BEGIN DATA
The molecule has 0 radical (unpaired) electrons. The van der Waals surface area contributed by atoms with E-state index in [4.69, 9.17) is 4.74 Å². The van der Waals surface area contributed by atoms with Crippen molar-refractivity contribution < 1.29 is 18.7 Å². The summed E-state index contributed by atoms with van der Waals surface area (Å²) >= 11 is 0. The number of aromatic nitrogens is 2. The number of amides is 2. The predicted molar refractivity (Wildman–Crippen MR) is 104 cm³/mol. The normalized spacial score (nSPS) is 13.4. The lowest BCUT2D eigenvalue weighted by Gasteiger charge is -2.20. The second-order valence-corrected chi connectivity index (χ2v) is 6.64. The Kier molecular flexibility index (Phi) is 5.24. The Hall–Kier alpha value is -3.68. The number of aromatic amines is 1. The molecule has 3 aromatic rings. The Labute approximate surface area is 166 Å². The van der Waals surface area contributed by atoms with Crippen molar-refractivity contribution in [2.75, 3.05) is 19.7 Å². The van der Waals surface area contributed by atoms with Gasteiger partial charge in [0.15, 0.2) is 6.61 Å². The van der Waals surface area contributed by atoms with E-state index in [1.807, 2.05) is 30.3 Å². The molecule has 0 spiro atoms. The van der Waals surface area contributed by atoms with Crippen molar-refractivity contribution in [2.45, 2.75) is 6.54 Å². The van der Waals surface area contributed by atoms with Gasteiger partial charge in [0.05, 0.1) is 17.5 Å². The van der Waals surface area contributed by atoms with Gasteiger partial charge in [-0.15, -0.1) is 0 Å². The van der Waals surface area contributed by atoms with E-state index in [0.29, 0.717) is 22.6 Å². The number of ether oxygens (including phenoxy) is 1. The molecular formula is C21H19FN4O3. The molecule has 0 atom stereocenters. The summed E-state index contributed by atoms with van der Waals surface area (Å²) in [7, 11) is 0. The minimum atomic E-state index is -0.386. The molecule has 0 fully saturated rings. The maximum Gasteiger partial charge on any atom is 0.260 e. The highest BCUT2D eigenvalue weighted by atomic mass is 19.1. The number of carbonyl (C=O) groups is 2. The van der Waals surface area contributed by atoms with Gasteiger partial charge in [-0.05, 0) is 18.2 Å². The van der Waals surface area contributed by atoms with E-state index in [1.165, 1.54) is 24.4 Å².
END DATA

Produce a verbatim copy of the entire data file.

The molecule has 0 radical (unpaired) electrons. The van der Waals surface area contributed by atoms with E-state index in [4.69, 9.17) is 4.74 Å². The van der Waals surface area contributed by atoms with Crippen molar-refractivity contribution < 1.29 is 18.7 Å². The summed E-state index contributed by atoms with van der Waals surface area (Å²) >= 11 is 0. The number of aromatic nitrogens is 2. The number of amides is 2. The predicted molar refractivity (Wildman–Crippen MR) is 104 cm³/mol. The normalized spacial score (nSPS) is 13.4. The lowest BCUT2D eigenvalue weighted by Gasteiger charge is -2.20. The second-order valence-corrected chi connectivity index (χ2v) is 6.64. The Kier molecular flexibility index (Phi) is 5.24. The Hall–Kier alpha value is -3.68. The number of aromatic amines is 1. The molecule has 3 aromatic rings. The Labute approximate surface area is 166 Å². The van der Waals surface area contributed by atoms with Crippen molar-refractivity contribution in [2.75, 3.05) is 19.7 Å². The van der Waals surface area contributed by atoms with Gasteiger partial charge in [0.15, 0.2) is 6.61 Å². The van der Waals surface area contributed by atoms with E-state index in [1.807, 2.05) is 30.3 Å². The molecule has 0 spiro atoms. The van der Waals surface area contributed by atoms with Crippen molar-refractivity contribution in [2.45, 2.75) is 6.54 Å². The van der Waals surface area contributed by atoms with Gasteiger partial charge in [0.05, 0.1) is 17.5 Å². The van der Waals surface area contributed by atoms with Gasteiger partial charge in [-0.15, -0.1) is 0 Å². The van der Waals surface area contributed by atoms with E-state index in [0.29, 0.717) is 22.6 Å². The number of ether oxygens (including phenoxy) is 1. The molecular formula is C21H19FN4O3. The molecule has 0 atom stereocenters. The summed E-state index contributed by atoms with van der Waals surface area (Å²) in [7, 11) is 0. The minimum atomic E-state index is -0.386. The molecule has 0 fully saturated rings. The maximum Gasteiger partial charge on any atom is 0.260 e. The highest BCUT2D eigenvalue weighted by atomic mass is 19.1. The number of carbonyl (C=O) groups is 2. The van der Waals surface area contributed by atoms with Gasteiger partial charge in [-0.05, 0) is 18.2 Å². The van der Waals surface area contributed by atoms with E-state index in [1.165, 1.54) is 24.4 Å².